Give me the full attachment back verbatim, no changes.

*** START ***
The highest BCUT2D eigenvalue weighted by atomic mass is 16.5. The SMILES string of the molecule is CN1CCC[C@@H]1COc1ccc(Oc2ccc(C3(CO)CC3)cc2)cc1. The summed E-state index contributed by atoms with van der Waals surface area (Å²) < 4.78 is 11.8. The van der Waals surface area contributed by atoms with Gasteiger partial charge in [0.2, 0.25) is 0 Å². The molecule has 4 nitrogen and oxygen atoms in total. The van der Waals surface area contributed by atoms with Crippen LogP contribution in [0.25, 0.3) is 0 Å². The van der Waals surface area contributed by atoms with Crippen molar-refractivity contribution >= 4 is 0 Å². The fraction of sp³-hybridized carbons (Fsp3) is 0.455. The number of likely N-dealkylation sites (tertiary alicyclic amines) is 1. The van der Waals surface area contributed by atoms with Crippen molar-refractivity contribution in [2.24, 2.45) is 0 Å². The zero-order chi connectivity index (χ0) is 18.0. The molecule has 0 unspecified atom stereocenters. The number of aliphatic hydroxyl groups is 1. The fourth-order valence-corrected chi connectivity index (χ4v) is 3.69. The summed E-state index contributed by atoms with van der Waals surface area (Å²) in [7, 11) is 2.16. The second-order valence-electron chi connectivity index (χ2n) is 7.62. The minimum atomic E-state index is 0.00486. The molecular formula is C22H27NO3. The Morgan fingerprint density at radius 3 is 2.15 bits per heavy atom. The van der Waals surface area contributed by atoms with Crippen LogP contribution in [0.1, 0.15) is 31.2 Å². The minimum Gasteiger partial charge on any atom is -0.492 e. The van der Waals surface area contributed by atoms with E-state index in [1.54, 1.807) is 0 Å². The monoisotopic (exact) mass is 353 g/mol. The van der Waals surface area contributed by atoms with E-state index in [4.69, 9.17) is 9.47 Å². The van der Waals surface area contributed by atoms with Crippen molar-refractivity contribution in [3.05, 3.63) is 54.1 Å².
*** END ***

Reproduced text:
The highest BCUT2D eigenvalue weighted by atomic mass is 16.5. The SMILES string of the molecule is CN1CCC[C@@H]1COc1ccc(Oc2ccc(C3(CO)CC3)cc2)cc1. The summed E-state index contributed by atoms with van der Waals surface area (Å²) < 4.78 is 11.8. The van der Waals surface area contributed by atoms with Gasteiger partial charge in [0.2, 0.25) is 0 Å². The molecule has 4 nitrogen and oxygen atoms in total. The van der Waals surface area contributed by atoms with Crippen LogP contribution in [0.25, 0.3) is 0 Å². The van der Waals surface area contributed by atoms with Crippen molar-refractivity contribution >= 4 is 0 Å². The fraction of sp³-hybridized carbons (Fsp3) is 0.455. The number of likely N-dealkylation sites (tertiary alicyclic amines) is 1. The van der Waals surface area contributed by atoms with Crippen molar-refractivity contribution in [2.24, 2.45) is 0 Å². The zero-order chi connectivity index (χ0) is 18.0. The molecule has 0 unspecified atom stereocenters. The number of aliphatic hydroxyl groups is 1. The fourth-order valence-corrected chi connectivity index (χ4v) is 3.69. The summed E-state index contributed by atoms with van der Waals surface area (Å²) in [7, 11) is 2.16. The second-order valence-electron chi connectivity index (χ2n) is 7.62. The minimum atomic E-state index is 0.00486. The molecular formula is C22H27NO3. The Morgan fingerprint density at radius 3 is 2.15 bits per heavy atom. The van der Waals surface area contributed by atoms with Crippen LogP contribution in [0.1, 0.15) is 31.2 Å². The minimum Gasteiger partial charge on any atom is -0.492 e. The van der Waals surface area contributed by atoms with E-state index in [1.54, 1.807) is 0 Å². The monoisotopic (exact) mass is 353 g/mol. The van der Waals surface area contributed by atoms with E-state index in [4.69, 9.17) is 9.47 Å². The van der Waals surface area contributed by atoms with Crippen molar-refractivity contribution in [3.05, 3.63) is 54.1 Å².